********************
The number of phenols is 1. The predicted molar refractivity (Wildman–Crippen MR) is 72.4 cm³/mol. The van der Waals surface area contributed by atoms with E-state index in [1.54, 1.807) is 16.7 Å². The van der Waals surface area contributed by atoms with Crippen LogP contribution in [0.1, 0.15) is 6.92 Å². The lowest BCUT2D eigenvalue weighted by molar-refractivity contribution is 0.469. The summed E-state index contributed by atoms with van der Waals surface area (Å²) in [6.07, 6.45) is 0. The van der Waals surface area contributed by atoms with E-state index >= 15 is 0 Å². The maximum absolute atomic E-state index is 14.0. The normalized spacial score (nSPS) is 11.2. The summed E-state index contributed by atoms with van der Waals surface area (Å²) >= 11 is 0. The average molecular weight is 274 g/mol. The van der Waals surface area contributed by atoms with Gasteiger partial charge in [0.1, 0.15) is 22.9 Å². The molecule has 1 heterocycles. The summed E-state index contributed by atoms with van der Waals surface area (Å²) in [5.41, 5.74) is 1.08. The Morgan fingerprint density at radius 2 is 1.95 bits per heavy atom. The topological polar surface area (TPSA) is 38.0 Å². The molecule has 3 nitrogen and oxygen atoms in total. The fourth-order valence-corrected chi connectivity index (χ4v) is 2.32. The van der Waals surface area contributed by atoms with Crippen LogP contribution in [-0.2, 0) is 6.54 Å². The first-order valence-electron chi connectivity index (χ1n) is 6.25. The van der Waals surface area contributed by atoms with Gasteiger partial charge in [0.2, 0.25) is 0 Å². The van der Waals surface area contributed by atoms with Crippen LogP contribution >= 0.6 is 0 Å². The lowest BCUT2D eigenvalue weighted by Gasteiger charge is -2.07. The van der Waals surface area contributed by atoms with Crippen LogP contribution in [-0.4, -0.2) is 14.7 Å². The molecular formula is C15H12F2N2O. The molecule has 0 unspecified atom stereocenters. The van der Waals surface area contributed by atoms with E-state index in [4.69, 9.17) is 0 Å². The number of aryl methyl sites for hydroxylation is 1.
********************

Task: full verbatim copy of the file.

The number of phenols is 1. The predicted molar refractivity (Wildman–Crippen MR) is 72.4 cm³/mol. The van der Waals surface area contributed by atoms with E-state index in [1.54, 1.807) is 16.7 Å². The van der Waals surface area contributed by atoms with Crippen LogP contribution in [0.1, 0.15) is 6.92 Å². The lowest BCUT2D eigenvalue weighted by molar-refractivity contribution is 0.469. The summed E-state index contributed by atoms with van der Waals surface area (Å²) in [6.07, 6.45) is 0. The van der Waals surface area contributed by atoms with E-state index >= 15 is 0 Å². The maximum absolute atomic E-state index is 14.0. The normalized spacial score (nSPS) is 11.2. The summed E-state index contributed by atoms with van der Waals surface area (Å²) >= 11 is 0. The average molecular weight is 274 g/mol. The van der Waals surface area contributed by atoms with Gasteiger partial charge in [0.1, 0.15) is 22.9 Å². The molecule has 1 heterocycles. The summed E-state index contributed by atoms with van der Waals surface area (Å²) in [5.41, 5.74) is 1.08. The Morgan fingerprint density at radius 2 is 1.95 bits per heavy atom. The topological polar surface area (TPSA) is 38.0 Å². The molecule has 3 nitrogen and oxygen atoms in total. The fourth-order valence-corrected chi connectivity index (χ4v) is 2.32. The van der Waals surface area contributed by atoms with Crippen LogP contribution in [-0.2, 0) is 6.54 Å². The first-order valence-electron chi connectivity index (χ1n) is 6.25. The van der Waals surface area contributed by atoms with Gasteiger partial charge in [0.2, 0.25) is 0 Å². The van der Waals surface area contributed by atoms with Crippen LogP contribution >= 0.6 is 0 Å². The lowest BCUT2D eigenvalue weighted by Gasteiger charge is -2.07. The van der Waals surface area contributed by atoms with Crippen LogP contribution in [-0.4, -0.2) is 14.7 Å². The molecular formula is C15H12F2N2O. The molecule has 0 unspecified atom stereocenters. The van der Waals surface area contributed by atoms with E-state index in [4.69, 9.17) is 0 Å². The number of aryl methyl sites for hydroxylation is 1.